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Just in time for St. Paddy’s Day: Celtic Woman

Bill DeYoung

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Celtic Woman '19, from left: O'Neill, Carlin, McMahon and Walsh. Photo by Celtic Woman Ltd.

Celtic Woman, the lushly orchestrated stage production that celebrates traditional (and more contemporary) Irish music with four beautiful singing lasses, all of whom look like Maureen O’Hara in The Quiet Man – beguiling and sweet and oh-so-Irish (but without the hot-tempered insouciance of O’Hara’s Mary-Kate Danaher, of course) – returns for its annual visit to the Mahaffey Theater Wednesday, just in time, don’t ya know, for St. Patrick’s Day.

There’s an Irish band, and stepdancers, and production values right out of an Enya video.

The four angel-voiced women out in front, however, aren’t window dressing. Each in her own right was an established and successful singer (and/or instrumentalist) in the Old Country before booking passage on the SS Celtic Woman, which has been in existence for just over 15 years as a touring, recording and doing-PBS-specials entity.

In one way, then, Celtic Woman is more Menudo than Spice Girls – as a member of the quartet leaves, whatever the reason (and there are many), a new one is recruited and rehearsed. That way, there are always four of them.

The group’s newest member is Tara O’Neill, who holds a BA in Music Performance (violin) from the Royal Irish Academy of Music. She’s toured the world with several orchestras. She is also an accomplished harp player who first performed as part of Celtic Woman’s stage band in 2015.

Like Éabha McMahon, who joined in 2015, O’Neill was a singer with the vocal group Anúna.

In an interview with me a couple of years ago, McMahon told me she was an expert and master soloist in Sean Nos, one of the oldest (and most difficult) forms of Irish a capella vocal music.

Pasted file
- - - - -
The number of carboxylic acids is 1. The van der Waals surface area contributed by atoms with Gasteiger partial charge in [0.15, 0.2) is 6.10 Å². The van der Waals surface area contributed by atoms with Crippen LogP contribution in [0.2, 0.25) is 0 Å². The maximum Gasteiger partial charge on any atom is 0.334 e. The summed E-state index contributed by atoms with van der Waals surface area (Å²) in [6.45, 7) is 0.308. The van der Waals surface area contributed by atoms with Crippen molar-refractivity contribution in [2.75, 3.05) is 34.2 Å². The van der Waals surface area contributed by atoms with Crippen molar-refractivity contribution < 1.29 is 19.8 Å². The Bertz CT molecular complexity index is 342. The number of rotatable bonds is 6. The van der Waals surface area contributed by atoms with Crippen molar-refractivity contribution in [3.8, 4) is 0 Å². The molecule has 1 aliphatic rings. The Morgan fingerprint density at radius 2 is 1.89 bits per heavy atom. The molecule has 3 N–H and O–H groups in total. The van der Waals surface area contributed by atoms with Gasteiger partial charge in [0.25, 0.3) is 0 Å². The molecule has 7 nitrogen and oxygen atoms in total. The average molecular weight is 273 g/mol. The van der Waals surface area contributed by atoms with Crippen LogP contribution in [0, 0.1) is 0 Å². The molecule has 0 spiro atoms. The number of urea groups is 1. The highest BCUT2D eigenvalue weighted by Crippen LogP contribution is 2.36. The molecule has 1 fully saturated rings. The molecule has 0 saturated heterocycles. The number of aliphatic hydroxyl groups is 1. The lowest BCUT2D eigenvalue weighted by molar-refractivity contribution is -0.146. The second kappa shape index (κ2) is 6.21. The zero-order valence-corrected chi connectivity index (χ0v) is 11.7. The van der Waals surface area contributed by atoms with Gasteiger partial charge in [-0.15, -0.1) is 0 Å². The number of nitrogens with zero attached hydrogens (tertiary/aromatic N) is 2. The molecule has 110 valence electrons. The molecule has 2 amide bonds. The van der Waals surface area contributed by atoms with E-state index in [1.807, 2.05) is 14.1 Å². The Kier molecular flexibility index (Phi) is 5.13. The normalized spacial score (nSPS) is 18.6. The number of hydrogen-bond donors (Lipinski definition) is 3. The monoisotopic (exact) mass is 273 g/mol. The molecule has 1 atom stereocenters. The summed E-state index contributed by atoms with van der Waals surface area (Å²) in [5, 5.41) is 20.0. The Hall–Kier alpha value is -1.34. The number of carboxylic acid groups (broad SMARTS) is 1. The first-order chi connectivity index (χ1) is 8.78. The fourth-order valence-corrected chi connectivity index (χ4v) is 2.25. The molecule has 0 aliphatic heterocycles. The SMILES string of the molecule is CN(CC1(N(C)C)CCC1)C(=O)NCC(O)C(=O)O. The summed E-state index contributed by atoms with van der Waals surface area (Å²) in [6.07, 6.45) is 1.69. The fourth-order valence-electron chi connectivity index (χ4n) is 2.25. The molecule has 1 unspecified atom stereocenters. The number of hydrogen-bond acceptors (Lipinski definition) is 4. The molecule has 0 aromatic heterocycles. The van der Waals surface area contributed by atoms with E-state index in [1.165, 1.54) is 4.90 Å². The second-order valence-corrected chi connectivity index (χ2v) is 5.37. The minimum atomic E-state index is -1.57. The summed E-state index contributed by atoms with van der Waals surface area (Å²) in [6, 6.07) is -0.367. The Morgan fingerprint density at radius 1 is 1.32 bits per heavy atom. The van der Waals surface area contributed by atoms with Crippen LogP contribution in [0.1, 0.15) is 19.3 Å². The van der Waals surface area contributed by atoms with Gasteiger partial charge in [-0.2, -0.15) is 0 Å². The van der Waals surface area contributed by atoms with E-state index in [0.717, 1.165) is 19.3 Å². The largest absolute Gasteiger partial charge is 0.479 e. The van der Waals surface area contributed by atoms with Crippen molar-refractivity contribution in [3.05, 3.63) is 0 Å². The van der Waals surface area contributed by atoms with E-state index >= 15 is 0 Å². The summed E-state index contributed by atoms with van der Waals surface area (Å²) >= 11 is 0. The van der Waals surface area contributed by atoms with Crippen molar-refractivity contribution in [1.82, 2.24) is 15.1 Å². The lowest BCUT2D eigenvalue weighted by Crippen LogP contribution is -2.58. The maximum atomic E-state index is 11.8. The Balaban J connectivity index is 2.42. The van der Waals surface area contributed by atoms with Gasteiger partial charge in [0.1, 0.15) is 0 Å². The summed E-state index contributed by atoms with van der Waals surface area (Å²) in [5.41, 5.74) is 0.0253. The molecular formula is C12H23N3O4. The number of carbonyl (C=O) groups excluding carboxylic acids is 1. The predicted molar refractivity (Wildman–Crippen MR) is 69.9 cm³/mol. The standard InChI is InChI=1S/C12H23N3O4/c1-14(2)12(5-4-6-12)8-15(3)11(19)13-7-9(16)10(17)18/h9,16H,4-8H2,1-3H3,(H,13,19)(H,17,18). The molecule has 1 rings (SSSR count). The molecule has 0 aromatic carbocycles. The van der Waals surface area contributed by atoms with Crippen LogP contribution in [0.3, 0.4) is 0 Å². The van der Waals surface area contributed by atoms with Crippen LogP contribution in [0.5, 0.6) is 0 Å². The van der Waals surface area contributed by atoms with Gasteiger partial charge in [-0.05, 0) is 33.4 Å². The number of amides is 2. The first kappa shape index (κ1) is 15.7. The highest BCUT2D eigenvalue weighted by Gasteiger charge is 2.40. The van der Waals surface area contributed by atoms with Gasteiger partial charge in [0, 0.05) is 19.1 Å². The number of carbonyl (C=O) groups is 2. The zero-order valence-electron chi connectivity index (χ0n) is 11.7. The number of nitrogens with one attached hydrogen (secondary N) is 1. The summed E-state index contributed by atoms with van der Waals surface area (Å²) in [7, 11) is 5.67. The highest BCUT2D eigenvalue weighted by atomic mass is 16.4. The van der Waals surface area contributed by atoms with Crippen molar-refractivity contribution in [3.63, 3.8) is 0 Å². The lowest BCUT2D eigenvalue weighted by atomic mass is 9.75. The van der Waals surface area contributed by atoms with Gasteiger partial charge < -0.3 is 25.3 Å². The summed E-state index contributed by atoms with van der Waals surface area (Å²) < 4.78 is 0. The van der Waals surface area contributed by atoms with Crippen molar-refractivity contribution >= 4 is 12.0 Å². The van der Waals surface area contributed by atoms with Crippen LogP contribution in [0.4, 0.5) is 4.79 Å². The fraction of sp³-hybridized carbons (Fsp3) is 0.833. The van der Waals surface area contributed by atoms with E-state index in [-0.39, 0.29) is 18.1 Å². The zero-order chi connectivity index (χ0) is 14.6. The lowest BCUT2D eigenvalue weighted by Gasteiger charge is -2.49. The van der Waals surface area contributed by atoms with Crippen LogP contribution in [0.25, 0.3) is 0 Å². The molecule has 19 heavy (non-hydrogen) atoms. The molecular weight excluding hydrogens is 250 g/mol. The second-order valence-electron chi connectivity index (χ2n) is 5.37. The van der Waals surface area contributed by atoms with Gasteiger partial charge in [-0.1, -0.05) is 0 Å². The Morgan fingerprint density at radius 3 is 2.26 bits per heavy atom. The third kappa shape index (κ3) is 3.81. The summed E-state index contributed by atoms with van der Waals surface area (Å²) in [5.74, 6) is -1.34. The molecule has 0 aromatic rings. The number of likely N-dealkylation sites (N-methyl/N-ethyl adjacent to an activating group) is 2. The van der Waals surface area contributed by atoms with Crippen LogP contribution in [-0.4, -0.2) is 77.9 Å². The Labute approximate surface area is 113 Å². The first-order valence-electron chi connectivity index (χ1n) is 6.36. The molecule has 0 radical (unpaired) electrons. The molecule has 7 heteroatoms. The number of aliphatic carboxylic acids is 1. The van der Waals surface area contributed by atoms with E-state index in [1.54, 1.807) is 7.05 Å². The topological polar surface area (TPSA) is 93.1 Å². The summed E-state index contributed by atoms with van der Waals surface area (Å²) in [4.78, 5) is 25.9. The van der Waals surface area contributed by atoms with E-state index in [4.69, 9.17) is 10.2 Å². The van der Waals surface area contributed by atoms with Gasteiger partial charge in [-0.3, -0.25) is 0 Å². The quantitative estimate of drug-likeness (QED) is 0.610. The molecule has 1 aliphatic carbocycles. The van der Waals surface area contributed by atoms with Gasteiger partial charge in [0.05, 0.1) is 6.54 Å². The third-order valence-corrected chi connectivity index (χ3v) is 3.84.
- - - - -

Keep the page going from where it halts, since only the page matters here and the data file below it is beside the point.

Sean Nos (“old style”) is performed entirely in Gaelic, the traditional language of Ireland.

“I was brought up totally immersed in the Irish language – even though I’m from Dublin, where that’s not normal!” she said. “We didn’t speak English in my house until I was 6. We spoke Irish. My mum would only speak Irish to us. Then I went to an Irish primary school, where we only spoke Irish. It was there that the Sean Nos started, because we were introduced to that as our form of music. We didn’t learn any English songs at all.”

McMahon also happens to have a BA in Human Rights Law, which she studied in Gaelic.

She and O’Neill are joined by Derry native Mairéad Carlin, who’s now the longest-serving member of Celtic Woman (since 2013), and 21-year-old Megan Walsh from County Meath.

The group has a new album, Ancient Lands, coming out this very week. Wednesday’s show is part of (another) massive world tour.

Although the group does very well in other countries, Irish music, McMahon mused in that interview, resonates particularly well with American audiences. “Maybe it’s the simplicity of it all that brings emotion to people,” she said, “because somewhere in them, they’ve heard that before. And it reminds them of home, whether it was their grandmother’s home or their great-grandmother’s home.”

 

 

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